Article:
Therefore, the answers to the sociologists’ questions are not about support for the president’s work, but about support for the existence of the state itself as a political system. In the absence of alternatives, people face a dilemma: which do you prefer, the status quo or chaos, the struggle of various usurpers?

Usually, the regime wins hands down, although the sliding of support for the president towards the 50% mark is a warning signal. It would be useful to have support at the level of 2/3—it would be a guarantee of durability.

Putin has to look for a new ‘Putin’. Whether he is already keeping an eye on someone, we don’t know.

Is it possible for the Kremlin to increase the level of trust again?

Yes, it is. The pandemic, the quarantine, the sharp rise in unemployment and the sudden drop in the population’s income at the end of winter and the beginning of spring are difficult experiences and even a slight improvement will improve moods. People don’t expect much from the regime. However, don’t give in to the illusion that such a slight increase in the regime’s ratings will be of much importance. The stagnation that has been going on for decades continues. No historical policy that would legitimize the present can compensate for the deficit of future prospects. Nor would I expect any international antics that would help the Kremlin improve the mood among the Russians. People are not idiots.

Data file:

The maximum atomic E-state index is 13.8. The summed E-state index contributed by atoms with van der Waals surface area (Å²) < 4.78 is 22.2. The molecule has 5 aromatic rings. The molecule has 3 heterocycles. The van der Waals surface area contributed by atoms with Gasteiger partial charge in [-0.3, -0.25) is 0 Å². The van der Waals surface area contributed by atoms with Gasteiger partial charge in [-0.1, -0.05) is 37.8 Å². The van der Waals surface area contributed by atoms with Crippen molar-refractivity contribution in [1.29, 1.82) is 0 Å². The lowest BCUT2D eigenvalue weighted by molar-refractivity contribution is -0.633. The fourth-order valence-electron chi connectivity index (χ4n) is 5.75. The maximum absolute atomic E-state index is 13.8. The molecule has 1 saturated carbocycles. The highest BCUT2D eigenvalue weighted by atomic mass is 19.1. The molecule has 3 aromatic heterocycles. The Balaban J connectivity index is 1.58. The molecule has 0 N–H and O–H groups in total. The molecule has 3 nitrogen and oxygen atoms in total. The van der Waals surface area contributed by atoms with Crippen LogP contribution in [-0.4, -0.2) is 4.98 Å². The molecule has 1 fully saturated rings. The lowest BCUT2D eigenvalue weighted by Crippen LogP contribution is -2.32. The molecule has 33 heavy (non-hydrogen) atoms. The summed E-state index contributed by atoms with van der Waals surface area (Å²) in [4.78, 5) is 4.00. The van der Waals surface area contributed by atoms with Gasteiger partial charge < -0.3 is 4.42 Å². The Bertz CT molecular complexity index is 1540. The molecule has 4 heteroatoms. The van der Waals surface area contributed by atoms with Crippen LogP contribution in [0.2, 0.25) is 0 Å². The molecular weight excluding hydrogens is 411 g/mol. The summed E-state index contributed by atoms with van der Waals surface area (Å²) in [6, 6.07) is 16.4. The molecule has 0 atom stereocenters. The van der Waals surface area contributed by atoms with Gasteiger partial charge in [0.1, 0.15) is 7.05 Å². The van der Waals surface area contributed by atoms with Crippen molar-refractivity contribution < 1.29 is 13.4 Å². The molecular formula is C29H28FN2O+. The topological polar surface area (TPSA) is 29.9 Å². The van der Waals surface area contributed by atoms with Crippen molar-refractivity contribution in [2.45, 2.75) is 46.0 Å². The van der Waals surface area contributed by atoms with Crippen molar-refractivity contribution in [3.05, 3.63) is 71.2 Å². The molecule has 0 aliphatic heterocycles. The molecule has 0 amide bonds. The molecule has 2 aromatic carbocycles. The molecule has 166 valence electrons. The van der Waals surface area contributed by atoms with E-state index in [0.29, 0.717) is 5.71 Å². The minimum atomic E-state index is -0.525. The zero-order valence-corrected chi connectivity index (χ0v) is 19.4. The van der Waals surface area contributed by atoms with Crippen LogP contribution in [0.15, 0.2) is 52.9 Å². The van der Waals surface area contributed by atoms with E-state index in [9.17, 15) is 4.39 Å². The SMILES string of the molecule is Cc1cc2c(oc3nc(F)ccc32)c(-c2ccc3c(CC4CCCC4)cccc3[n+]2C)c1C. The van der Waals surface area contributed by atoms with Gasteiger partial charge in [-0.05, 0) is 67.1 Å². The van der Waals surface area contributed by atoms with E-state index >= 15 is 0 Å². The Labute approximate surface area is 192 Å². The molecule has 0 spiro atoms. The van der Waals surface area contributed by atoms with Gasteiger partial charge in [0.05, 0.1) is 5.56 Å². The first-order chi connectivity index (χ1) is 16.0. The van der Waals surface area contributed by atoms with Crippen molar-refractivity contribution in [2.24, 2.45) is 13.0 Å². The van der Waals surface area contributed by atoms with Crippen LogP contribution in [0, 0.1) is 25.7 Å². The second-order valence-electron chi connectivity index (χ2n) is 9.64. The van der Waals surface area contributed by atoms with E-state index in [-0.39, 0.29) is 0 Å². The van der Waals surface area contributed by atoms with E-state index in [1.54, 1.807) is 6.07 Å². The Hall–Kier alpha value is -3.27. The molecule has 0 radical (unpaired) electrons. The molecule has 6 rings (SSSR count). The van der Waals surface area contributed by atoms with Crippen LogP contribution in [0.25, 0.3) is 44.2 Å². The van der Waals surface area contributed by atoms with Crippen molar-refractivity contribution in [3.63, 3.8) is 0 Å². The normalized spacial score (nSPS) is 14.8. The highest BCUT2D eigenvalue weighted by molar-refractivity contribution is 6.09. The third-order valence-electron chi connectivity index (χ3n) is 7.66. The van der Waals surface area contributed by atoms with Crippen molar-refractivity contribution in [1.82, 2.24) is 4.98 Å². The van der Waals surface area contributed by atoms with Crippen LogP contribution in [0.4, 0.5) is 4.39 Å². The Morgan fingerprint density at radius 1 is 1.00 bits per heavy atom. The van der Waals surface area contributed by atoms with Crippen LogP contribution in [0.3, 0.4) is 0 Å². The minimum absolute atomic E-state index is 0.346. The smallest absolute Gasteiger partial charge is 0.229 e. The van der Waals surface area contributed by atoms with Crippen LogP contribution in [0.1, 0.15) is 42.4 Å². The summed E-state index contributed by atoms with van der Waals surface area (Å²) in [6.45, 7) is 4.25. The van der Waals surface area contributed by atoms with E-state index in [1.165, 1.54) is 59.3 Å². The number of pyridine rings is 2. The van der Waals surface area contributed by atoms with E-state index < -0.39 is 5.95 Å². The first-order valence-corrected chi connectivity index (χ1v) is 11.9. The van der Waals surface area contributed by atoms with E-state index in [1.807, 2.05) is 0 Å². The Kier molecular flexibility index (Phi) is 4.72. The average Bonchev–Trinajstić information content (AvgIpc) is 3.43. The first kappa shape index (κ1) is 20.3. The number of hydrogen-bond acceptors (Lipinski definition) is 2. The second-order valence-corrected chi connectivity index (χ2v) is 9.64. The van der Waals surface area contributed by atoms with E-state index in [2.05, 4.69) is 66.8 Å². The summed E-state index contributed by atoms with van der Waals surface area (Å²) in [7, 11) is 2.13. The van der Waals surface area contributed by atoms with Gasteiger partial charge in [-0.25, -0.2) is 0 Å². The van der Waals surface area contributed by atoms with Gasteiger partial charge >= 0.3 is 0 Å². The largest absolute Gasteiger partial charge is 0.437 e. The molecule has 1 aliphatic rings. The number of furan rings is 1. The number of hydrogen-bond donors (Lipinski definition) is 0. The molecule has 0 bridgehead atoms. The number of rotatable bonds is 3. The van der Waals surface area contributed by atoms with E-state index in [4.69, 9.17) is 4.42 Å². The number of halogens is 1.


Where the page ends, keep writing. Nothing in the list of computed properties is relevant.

Dmitri Trenin

is a Russian expert on international politics and director of the Carnegie Moscow Center. A former colonel of Russian military intelligence, Trenin served for 21 years in the Soviet Army and Russian Ground Forces, before joining Carnegie in 1994. He received a PhD in History from the Institute of US and Canadian Studies of the Soviet Academy of Sciences, now the Russian Academy of Sciences. He has authored a number of books, including What Is Russia Up To in the Middle East?